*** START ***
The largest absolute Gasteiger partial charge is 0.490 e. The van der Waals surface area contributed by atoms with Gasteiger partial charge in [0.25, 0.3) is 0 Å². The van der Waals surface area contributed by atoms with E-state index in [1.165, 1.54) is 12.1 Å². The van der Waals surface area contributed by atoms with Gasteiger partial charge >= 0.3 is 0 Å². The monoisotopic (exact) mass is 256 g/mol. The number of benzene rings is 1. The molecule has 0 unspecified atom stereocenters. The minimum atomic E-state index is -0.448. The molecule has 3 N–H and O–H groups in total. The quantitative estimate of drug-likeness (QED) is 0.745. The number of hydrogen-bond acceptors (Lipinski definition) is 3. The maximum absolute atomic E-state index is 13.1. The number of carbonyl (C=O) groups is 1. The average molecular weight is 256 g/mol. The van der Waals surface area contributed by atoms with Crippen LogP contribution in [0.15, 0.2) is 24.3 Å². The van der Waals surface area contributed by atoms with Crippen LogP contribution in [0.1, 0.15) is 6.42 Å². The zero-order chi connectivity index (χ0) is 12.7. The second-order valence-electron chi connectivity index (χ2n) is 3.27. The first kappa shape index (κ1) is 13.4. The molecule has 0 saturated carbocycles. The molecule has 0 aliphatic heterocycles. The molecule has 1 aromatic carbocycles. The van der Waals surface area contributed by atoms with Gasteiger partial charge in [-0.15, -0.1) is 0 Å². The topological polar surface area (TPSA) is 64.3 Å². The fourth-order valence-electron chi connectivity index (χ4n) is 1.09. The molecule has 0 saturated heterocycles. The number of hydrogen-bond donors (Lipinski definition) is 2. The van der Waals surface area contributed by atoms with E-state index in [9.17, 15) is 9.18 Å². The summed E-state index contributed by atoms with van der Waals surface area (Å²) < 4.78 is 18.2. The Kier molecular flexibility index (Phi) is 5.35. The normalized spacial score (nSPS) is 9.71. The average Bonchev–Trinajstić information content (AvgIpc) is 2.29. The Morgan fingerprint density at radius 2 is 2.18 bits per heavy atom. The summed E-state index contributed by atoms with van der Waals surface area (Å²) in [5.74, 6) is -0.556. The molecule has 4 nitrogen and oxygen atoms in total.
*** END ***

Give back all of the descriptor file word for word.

The largest absolute Gasteiger partial charge is 0.490 e. The van der Waals surface area contributed by atoms with Gasteiger partial charge in [0.25, 0.3) is 0 Å². The van der Waals surface area contributed by atoms with E-state index in [1.165, 1.54) is 12.1 Å². The van der Waals surface area contributed by atoms with Gasteiger partial charge >= 0.3 is 0 Å². The monoisotopic (exact) mass is 256 g/mol. The number of benzene rings is 1. The molecule has 0 unspecified atom stereocenters. The minimum atomic E-state index is -0.448. The molecule has 3 N–H and O–H groups in total. The quantitative estimate of drug-likeness (QED) is 0.745. The number of hydrogen-bond acceptors (Lipinski definition) is 3. The maximum absolute atomic E-state index is 13.1. The number of carbonyl (C=O) groups is 1. The average molecular weight is 256 g/mol. The van der Waals surface area contributed by atoms with Crippen LogP contribution in [0.15, 0.2) is 24.3 Å². The van der Waals surface area contributed by atoms with Crippen LogP contribution in [0.1, 0.15) is 6.42 Å². The zero-order chi connectivity index (χ0) is 12.7. The second-order valence-electron chi connectivity index (χ2n) is 3.27. The first kappa shape index (κ1) is 13.4. The molecule has 0 saturated carbocycles. The molecule has 0 aliphatic heterocycles. The molecule has 1 aromatic carbocycles. The van der Waals surface area contributed by atoms with Gasteiger partial charge in [-0.15, -0.1) is 0 Å². The topological polar surface area (TPSA) is 64.3 Å². The fourth-order valence-electron chi connectivity index (χ4n) is 1.09. The molecule has 0 saturated heterocycles. The number of hydrogen-bond donors (Lipinski definition) is 2. The van der Waals surface area contributed by atoms with E-state index in [9.17, 15) is 9.18 Å². The summed E-state index contributed by atoms with van der Waals surface area (Å²) < 4.78 is 18.2. The Kier molecular flexibility index (Phi) is 5.35. The normalized spacial score (nSPS) is 9.71. The average Bonchev–Trinajstić information content (AvgIpc) is 2.29. The Morgan fingerprint density at radius 2 is 2.18 bits per heavy atom. The summed E-state index contributed by atoms with van der Waals surface area (Å²) in [5.74, 6) is -0.556. The molecule has 4 nitrogen and oxygen atoms in total.